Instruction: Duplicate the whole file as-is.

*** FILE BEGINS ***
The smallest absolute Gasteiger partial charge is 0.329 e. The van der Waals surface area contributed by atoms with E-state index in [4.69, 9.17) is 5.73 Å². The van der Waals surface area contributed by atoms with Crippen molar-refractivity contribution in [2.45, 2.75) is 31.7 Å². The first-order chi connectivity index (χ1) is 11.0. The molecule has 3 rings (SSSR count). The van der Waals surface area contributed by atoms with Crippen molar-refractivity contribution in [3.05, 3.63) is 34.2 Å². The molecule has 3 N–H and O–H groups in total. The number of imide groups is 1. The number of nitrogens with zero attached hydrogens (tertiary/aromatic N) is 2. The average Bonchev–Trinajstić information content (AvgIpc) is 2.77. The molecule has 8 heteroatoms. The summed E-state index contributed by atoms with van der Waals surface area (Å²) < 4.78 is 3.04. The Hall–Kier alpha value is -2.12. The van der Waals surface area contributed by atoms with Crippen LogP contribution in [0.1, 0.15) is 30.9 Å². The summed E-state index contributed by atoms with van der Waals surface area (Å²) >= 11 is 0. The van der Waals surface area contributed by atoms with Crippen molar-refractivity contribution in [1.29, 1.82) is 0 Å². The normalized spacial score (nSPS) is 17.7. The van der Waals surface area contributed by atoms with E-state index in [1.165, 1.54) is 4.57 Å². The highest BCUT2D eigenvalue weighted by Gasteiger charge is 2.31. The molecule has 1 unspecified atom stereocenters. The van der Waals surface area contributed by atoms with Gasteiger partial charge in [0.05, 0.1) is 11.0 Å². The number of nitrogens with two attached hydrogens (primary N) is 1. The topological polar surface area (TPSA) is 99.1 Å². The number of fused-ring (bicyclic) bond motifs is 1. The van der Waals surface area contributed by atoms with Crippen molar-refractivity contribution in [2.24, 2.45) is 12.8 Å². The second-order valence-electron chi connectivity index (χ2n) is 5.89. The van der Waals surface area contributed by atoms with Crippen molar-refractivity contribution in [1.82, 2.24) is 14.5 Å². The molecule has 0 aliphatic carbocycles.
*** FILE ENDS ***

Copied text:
The smallest absolute Gasteiger partial charge is 0.329 e. The van der Waals surface area contributed by atoms with E-state index in [4.69, 9.17) is 5.73 Å². The van der Waals surface area contributed by atoms with Crippen molar-refractivity contribution in [2.45, 2.75) is 31.7 Å². The first-order chi connectivity index (χ1) is 11.0. The molecule has 3 rings (SSSR count). The van der Waals surface area contributed by atoms with Crippen molar-refractivity contribution in [3.05, 3.63) is 34.2 Å². The molecule has 3 N–H and O–H groups in total. The number of imide groups is 1. The number of nitrogens with zero attached hydrogens (tertiary/aromatic N) is 2. The average Bonchev–Trinajstić information content (AvgIpc) is 2.77. The molecule has 8 heteroatoms. The summed E-state index contributed by atoms with van der Waals surface area (Å²) < 4.78 is 3.04. The Hall–Kier alpha value is -2.12. The van der Waals surface area contributed by atoms with Crippen LogP contribution in [0.1, 0.15) is 30.9 Å². The summed E-state index contributed by atoms with van der Waals surface area (Å²) >= 11 is 0. The van der Waals surface area contributed by atoms with Crippen molar-refractivity contribution in [1.29, 1.82) is 0 Å². The normalized spacial score (nSPS) is 17.7. The van der Waals surface area contributed by atoms with E-state index in [1.165, 1.54) is 4.57 Å². The highest BCUT2D eigenvalue weighted by Gasteiger charge is 2.31. The molecule has 1 unspecified atom stereocenters. The van der Waals surface area contributed by atoms with Gasteiger partial charge in [0.05, 0.1) is 11.0 Å². The number of nitrogens with two attached hydrogens (primary N) is 1. The topological polar surface area (TPSA) is 99.1 Å². The number of fused-ring (bicyclic) bond motifs is 1. The van der Waals surface area contributed by atoms with Crippen molar-refractivity contribution in [2.24, 2.45) is 12.8 Å². The second-order valence-electron chi connectivity index (χ2n) is 5.89. The van der Waals surface area contributed by atoms with Crippen molar-refractivity contribution in [1.82, 2.24) is 14.5 Å². The molecule has 0 aliphatic carbocycles.